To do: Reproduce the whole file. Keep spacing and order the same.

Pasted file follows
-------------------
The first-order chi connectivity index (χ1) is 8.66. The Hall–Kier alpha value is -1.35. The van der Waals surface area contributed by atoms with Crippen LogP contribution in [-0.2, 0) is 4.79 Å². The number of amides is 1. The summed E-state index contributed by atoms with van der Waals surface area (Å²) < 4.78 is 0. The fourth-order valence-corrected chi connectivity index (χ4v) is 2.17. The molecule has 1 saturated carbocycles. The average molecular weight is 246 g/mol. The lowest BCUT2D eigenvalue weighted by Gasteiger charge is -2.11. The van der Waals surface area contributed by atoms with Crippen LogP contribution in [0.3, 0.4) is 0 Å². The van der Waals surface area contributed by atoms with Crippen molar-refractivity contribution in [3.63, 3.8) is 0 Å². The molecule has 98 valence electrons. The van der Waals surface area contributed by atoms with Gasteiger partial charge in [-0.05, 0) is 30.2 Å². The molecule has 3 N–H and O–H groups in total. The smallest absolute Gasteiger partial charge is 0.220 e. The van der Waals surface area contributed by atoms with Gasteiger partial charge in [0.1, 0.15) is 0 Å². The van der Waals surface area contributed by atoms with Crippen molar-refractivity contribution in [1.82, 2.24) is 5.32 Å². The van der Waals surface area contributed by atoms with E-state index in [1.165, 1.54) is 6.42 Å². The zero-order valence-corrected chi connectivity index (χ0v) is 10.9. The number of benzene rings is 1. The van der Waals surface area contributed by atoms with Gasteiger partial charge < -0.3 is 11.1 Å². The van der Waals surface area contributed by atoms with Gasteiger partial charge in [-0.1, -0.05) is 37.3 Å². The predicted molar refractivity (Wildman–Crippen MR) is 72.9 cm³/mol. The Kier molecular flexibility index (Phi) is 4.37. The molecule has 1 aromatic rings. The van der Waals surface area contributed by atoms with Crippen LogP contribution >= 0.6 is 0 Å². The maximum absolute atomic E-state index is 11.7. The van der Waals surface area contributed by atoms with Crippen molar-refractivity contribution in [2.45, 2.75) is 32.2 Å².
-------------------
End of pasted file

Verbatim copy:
The first-order chi connectivity index (χ1) is 8.66. The Hall–Kier alpha value is -1.35. The van der Waals surface area contributed by atoms with Crippen LogP contribution in [-0.2, 0) is 4.79 Å². The number of amides is 1. The summed E-state index contributed by atoms with van der Waals surface area (Å²) < 4.78 is 0. The fourth-order valence-corrected chi connectivity index (χ4v) is 2.17. The molecule has 1 saturated carbocycles. The average molecular weight is 246 g/mol. The lowest BCUT2D eigenvalue weighted by Gasteiger charge is -2.11. The van der Waals surface area contributed by atoms with Crippen LogP contribution in [0.3, 0.4) is 0 Å². The van der Waals surface area contributed by atoms with Crippen molar-refractivity contribution in [3.63, 3.8) is 0 Å². The molecule has 98 valence electrons. The van der Waals surface area contributed by atoms with Gasteiger partial charge in [-0.05, 0) is 30.2 Å². The molecule has 3 N–H and O–H groups in total. The smallest absolute Gasteiger partial charge is 0.220 e. The van der Waals surface area contributed by atoms with Gasteiger partial charge in [0.1, 0.15) is 0 Å². The van der Waals surface area contributed by atoms with Crippen molar-refractivity contribution in [1.82, 2.24) is 5.32 Å². The van der Waals surface area contributed by atoms with E-state index in [1.165, 1.54) is 6.42 Å². The zero-order valence-corrected chi connectivity index (χ0v) is 10.9. The number of benzene rings is 1. The van der Waals surface area contributed by atoms with Gasteiger partial charge < -0.3 is 11.1 Å². The van der Waals surface area contributed by atoms with Gasteiger partial charge in [-0.1, -0.05) is 37.3 Å². The predicted molar refractivity (Wildman–Crippen MR) is 72.9 cm³/mol. The Kier molecular flexibility index (Phi) is 4.37. The molecule has 1 aromatic rings. The van der Waals surface area contributed by atoms with Crippen LogP contribution >= 0.6 is 0 Å². The maximum absolute atomic E-state index is 11.7. The van der Waals surface area contributed by atoms with Crippen molar-refractivity contribution in [2.45, 2.75) is 32.2 Å².